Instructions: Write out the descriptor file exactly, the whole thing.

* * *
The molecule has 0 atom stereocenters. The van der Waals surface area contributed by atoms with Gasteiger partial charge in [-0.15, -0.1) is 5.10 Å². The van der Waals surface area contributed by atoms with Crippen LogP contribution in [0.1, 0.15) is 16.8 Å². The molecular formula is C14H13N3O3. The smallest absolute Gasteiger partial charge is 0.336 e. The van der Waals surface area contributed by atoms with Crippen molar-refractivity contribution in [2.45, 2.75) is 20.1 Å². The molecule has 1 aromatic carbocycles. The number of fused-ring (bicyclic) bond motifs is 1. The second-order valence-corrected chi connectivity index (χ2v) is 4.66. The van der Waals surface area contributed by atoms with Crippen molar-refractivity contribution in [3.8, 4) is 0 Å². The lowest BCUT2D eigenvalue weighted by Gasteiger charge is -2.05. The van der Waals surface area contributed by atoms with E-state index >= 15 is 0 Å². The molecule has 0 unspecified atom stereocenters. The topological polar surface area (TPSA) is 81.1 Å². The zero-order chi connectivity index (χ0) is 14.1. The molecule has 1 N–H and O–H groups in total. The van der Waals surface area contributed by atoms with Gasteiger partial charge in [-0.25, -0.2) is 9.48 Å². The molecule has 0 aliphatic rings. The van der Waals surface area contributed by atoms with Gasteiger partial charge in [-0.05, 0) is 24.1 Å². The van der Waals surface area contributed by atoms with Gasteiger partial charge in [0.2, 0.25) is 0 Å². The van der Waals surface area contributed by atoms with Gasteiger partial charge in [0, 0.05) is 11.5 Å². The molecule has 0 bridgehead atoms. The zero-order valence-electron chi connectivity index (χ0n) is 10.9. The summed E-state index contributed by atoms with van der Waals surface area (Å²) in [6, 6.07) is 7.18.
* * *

The molecule has 0 atom stereocenters. The van der Waals surface area contributed by atoms with Gasteiger partial charge in [-0.15, -0.1) is 5.10 Å². The van der Waals surface area contributed by atoms with Crippen LogP contribution in [0.1, 0.15) is 16.8 Å². The molecular formula is C14H13N3O3. The smallest absolute Gasteiger partial charge is 0.336 e. The van der Waals surface area contributed by atoms with Crippen molar-refractivity contribution in [2.45, 2.75) is 20.1 Å². The molecule has 1 aromatic carbocycles. The number of fused-ring (bicyclic) bond motifs is 1. The second-order valence-corrected chi connectivity index (χ2v) is 4.66. The van der Waals surface area contributed by atoms with Crippen molar-refractivity contribution in [3.8, 4) is 0 Å². The lowest BCUT2D eigenvalue weighted by Gasteiger charge is -2.05. The van der Waals surface area contributed by atoms with E-state index >= 15 is 0 Å². The molecule has 0 unspecified atom stereocenters. The topological polar surface area (TPSA) is 81.1 Å². The zero-order chi connectivity index (χ0) is 14.1. The molecule has 1 N–H and O–H groups in total. The van der Waals surface area contributed by atoms with Gasteiger partial charge in [-0.25, -0.2) is 9.48 Å². The molecule has 0 aliphatic rings. The van der Waals surface area contributed by atoms with Gasteiger partial charge in [-0.05, 0) is 24.1 Å². The van der Waals surface area contributed by atoms with Gasteiger partial charge in [0.2, 0.25) is 0 Å². The van der Waals surface area contributed by atoms with Gasteiger partial charge in [0, 0.05) is 11.5 Å². The molecule has 0 bridgehead atoms. The zero-order valence-electron chi connectivity index (χ0n) is 10.9. The summed E-state index contributed by atoms with van der Waals surface area (Å²) in [6, 6.07) is 7.18.